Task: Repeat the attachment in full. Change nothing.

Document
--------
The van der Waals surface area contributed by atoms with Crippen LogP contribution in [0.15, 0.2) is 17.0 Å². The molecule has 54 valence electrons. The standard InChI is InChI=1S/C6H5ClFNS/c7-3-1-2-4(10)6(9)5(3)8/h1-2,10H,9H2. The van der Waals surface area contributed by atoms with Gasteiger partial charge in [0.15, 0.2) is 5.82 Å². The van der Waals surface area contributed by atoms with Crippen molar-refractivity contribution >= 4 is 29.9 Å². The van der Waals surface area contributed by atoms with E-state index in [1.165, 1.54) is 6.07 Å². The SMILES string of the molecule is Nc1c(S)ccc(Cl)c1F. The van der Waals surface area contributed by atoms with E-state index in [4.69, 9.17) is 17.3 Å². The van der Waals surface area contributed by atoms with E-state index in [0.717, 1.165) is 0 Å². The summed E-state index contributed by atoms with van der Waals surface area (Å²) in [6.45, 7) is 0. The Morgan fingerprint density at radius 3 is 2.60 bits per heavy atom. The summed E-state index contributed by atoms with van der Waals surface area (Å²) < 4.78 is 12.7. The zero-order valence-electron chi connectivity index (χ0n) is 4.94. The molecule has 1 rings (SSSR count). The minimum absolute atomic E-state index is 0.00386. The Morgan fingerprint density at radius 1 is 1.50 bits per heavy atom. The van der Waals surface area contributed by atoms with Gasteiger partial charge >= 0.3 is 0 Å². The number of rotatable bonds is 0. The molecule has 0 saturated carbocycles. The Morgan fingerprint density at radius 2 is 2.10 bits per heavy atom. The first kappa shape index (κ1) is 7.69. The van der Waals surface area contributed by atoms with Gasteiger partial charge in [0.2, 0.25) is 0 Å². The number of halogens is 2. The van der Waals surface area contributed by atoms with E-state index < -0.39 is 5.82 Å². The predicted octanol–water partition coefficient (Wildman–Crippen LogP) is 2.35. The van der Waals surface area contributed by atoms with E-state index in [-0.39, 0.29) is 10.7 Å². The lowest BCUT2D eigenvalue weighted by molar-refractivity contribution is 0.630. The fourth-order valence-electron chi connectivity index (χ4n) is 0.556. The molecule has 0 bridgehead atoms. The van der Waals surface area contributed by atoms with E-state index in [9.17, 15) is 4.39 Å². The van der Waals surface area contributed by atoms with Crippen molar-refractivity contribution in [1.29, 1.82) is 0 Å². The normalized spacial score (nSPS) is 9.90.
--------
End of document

The van der Waals surface area contributed by atoms with Crippen LogP contribution in [0.15, 0.2) is 17.0 Å². The molecule has 54 valence electrons. The standard InChI is InChI=1S/C6H5ClFNS/c7-3-1-2-4(10)6(9)5(3)8/h1-2,10H,9H2. The van der Waals surface area contributed by atoms with Gasteiger partial charge in [0.15, 0.2) is 5.82 Å². The van der Waals surface area contributed by atoms with Crippen molar-refractivity contribution >= 4 is 29.9 Å². The van der Waals surface area contributed by atoms with E-state index in [1.165, 1.54) is 6.07 Å². The SMILES string of the molecule is Nc1c(S)ccc(Cl)c1F. The van der Waals surface area contributed by atoms with E-state index in [4.69, 9.17) is 17.3 Å². The van der Waals surface area contributed by atoms with E-state index in [0.717, 1.165) is 0 Å². The summed E-state index contributed by atoms with van der Waals surface area (Å²) in [6.45, 7) is 0. The Morgan fingerprint density at radius 3 is 2.60 bits per heavy atom. The summed E-state index contributed by atoms with van der Waals surface area (Å²) < 4.78 is 12.7. The zero-order valence-electron chi connectivity index (χ0n) is 4.94. The molecule has 1 rings (SSSR count). The minimum absolute atomic E-state index is 0.00386. The Morgan fingerprint density at radius 1 is 1.50 bits per heavy atom. The van der Waals surface area contributed by atoms with Gasteiger partial charge >= 0.3 is 0 Å². The number of rotatable bonds is 0. The molecule has 0 saturated carbocycles. The Morgan fingerprint density at radius 2 is 2.10 bits per heavy atom. The first kappa shape index (κ1) is 7.69. The van der Waals surface area contributed by atoms with Gasteiger partial charge in [0.2, 0.25) is 0 Å². The number of halogens is 2. The van der Waals surface area contributed by atoms with E-state index < -0.39 is 5.82 Å². The predicted octanol–water partition coefficient (Wildman–Crippen LogP) is 2.35. The van der Waals surface area contributed by atoms with E-state index in [-0.39, 0.29) is 10.7 Å². The lowest BCUT2D eigenvalue weighted by molar-refractivity contribution is 0.630. The fourth-order valence-electron chi connectivity index (χ4n) is 0.556. The molecule has 0 bridgehead atoms. The van der Waals surface area contributed by atoms with E-state index in [9.17, 15) is 4.39 Å². The van der Waals surface area contributed by atoms with Crippen molar-refractivity contribution in [1.29, 1.82) is 0 Å². The normalized spacial score (nSPS) is 9.90.